Sentiment Analysis in the Cloud with Microsoft Azure


Could we improve the accuracy of sentiment analysis by adding Microsoft Azure to our aggregation model?

We wrote an article earlier this year comparing 3 popular cloud sentiment analysis services, namely Google Cloud Natural Language, AWS Comprehend, & IBM Watson to see how accurate these services were against a pre-classified set of tweets. We also looked to combine those services by using a majority decision between the services.

We had an inquiry from someone we know at Microsoft to see how Azure Text Analytics compared with the other four services.  There's a nice reference here to how to use the httr package for the API calls to Azure.

We obliged and indeed Azure Text Analytics performed to an accuracy of 72% on the same data set as before.  This is the highest score of the four services — although not quite as high as the 73% achieved by combining Google Cloud Natural Language, AWS Comprehend, & IBM Watson.

But we had a new challenge when adding Azure to the mix: if we now had 4 services we couldn't easily combine the scores to derive a simple majority given there could be 2-2 ties. How best to pick a result from mixed information from the four services?

After trying a few methods, we decided to apply a machine learning package on the combined results of the four sentiment analysis services. The results of the initial sentiment analysis queries looked like this:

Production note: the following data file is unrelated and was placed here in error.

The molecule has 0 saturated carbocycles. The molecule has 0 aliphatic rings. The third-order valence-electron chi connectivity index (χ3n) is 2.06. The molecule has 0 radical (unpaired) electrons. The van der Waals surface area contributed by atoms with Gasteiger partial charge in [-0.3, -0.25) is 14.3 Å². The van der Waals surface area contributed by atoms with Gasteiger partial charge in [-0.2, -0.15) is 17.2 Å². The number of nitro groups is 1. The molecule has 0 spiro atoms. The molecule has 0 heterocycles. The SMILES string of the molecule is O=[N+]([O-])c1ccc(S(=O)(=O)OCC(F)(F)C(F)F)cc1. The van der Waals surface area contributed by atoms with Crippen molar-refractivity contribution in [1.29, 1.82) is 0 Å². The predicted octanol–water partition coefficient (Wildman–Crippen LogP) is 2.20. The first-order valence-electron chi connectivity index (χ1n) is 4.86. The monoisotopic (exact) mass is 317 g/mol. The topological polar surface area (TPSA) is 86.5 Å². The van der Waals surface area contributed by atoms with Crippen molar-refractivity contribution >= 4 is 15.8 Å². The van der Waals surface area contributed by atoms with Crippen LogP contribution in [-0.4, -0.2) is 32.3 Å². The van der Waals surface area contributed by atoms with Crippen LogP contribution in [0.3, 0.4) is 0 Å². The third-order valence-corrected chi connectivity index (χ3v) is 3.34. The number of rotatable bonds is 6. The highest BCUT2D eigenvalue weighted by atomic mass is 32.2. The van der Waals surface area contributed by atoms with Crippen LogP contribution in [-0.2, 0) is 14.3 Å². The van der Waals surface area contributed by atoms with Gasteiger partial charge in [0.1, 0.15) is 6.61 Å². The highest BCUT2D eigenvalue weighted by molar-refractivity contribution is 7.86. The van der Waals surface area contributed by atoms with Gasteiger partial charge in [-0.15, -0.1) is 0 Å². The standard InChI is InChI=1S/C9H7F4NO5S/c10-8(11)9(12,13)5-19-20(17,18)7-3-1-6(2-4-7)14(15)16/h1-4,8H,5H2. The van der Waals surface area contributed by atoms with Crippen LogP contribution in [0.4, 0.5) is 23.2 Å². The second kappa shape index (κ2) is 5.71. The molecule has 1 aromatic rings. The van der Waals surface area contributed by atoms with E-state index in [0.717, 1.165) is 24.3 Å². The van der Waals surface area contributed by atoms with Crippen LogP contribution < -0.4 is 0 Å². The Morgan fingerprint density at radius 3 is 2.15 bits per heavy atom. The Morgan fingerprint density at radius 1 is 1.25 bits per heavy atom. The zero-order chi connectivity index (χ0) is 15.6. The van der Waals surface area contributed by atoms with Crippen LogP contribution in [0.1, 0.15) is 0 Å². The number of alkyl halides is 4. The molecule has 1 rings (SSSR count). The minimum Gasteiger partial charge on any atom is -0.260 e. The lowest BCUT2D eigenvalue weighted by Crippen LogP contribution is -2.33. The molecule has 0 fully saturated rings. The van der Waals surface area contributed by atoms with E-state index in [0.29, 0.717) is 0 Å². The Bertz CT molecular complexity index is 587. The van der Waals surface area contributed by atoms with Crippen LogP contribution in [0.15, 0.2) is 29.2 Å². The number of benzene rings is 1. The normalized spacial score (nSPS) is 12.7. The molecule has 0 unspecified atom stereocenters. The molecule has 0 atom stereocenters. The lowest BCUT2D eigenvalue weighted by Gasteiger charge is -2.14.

RStudio screen capture

RStudio screen capture

The R Caret package provides a consistent wrapper to many different machine learning packages which allowed us to try a few different ones and compare the results.  For those new to machine learning, the model needs to 'trained' with a sample of the data before it can let loose on the rest. For most applications of machine learning a majority of the data set would be used to train - upwards of 70-80%. Given we had a different scenario here and wished to measure the accuracy over as much of the data as possible, we used only 110 of the 491 tweets as the training set. Beyond 110 we saw very little improvement in the accuracy.

The final code was pretty simple to implement as shown below.  We first broke up the main data frame, sub_combined, into test and training sets and then used the train function against the training set to create a fit object. The predict function then uses the fit object with the remainder of data in the test data frame and returns the results.

In essence we're using machine learning to perform regression, but with categorical (text) variables.

# Set function
ml_fun <- function(x){
  comb_train <- sub_combined[1:110,]
  comb_test <- sub_combined[111:491,]
  comb_fit <- train(act_sent_text ~ ., 
                    data = comb_train, 
                    method = x)
  comb_pred <- predict(comb_fit, comb_test)
  confusionMatrix(comb_pred, comb_test$act_sent_text)

# Run function with random forest

The Ranger package - an implementation of Random Forest gave the best results from the ten or so packages we tried. The average accuracy from continually randomized training sets was 78%, beating all the previous methods.


In conclusion and as with our original article and method, combining the services can give a significant accuracy premium over any one particular service. The machine learning method in particular provided a particularly satisfactory boost over our previous tests.